Grimwood Mears, C.J. and Pramada Charan Banerji, J.
1. This appeal arises out of a suit for recovery of Rs. 3,50,000, principal and Rs. 58,746-1-6, interest, in all Rs. 4,08,746-1-6, on the basis of a promissory note executed by the appellant on the 9th of November, 1910.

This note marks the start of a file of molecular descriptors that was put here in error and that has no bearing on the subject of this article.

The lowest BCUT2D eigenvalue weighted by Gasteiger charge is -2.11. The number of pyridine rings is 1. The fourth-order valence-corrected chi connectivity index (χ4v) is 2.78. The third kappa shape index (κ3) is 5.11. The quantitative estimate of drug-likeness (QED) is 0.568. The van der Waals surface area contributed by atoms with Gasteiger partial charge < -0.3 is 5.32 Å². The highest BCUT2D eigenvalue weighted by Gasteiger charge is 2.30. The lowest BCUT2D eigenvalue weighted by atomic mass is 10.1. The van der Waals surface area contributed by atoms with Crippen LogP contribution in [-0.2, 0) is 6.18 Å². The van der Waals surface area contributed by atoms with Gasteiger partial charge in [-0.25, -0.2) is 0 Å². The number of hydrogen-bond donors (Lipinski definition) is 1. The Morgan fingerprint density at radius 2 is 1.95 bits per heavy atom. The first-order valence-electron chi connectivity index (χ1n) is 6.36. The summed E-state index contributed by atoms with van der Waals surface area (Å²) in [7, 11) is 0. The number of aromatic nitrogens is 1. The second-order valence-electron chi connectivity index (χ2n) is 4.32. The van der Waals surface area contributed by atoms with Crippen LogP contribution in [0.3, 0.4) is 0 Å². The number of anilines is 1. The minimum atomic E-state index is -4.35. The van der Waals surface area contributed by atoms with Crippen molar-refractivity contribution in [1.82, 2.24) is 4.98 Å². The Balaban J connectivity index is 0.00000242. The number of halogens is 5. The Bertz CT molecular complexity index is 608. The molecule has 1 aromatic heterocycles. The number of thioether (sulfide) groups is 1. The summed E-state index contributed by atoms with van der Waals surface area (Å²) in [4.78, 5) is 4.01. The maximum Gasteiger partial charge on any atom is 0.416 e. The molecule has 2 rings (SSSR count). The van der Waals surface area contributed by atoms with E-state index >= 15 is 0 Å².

2. The plaintiffs are a firm of jewellers and money-lenders of Benares, who carry on considerable business. The defendant appellant is the Raja of Amethi and a taluqdar of Oudh. In 1904 a suit was pending against him in regard to his estate and for the expenses of that suit he was in need of money, He was approached by the plaintiffs' firm and dealings began with him. Large sums of money were advanced to him from time to time and he also purchased jewelry of considerable value from the plaintiffs. It is alleged and not denied that he received from the plaintiffs nearly three lakhs of rupees in cash and it is stated that jewelry of the value of nearly 90,000 rupees was supplied to him. Accounts were submitted to him from time to time and he signed them and on two previous occasions executed promissory notes for the amounts shown by the accounts to be due. The final promissory note is that of the 9th of November, 1910, for the principal sum of Rs. 3,50,000. The rate of interest mentioned in the note is 8 annas per cent. per mensem, that is, 6 per cent. per annum simple interest. The plaintiffs, however, state that the rate orally agreed upon was compound interest at the same rate with six monthly rests and interest has been claimed at that rate. Credit has of course been given for payments made by the defendant.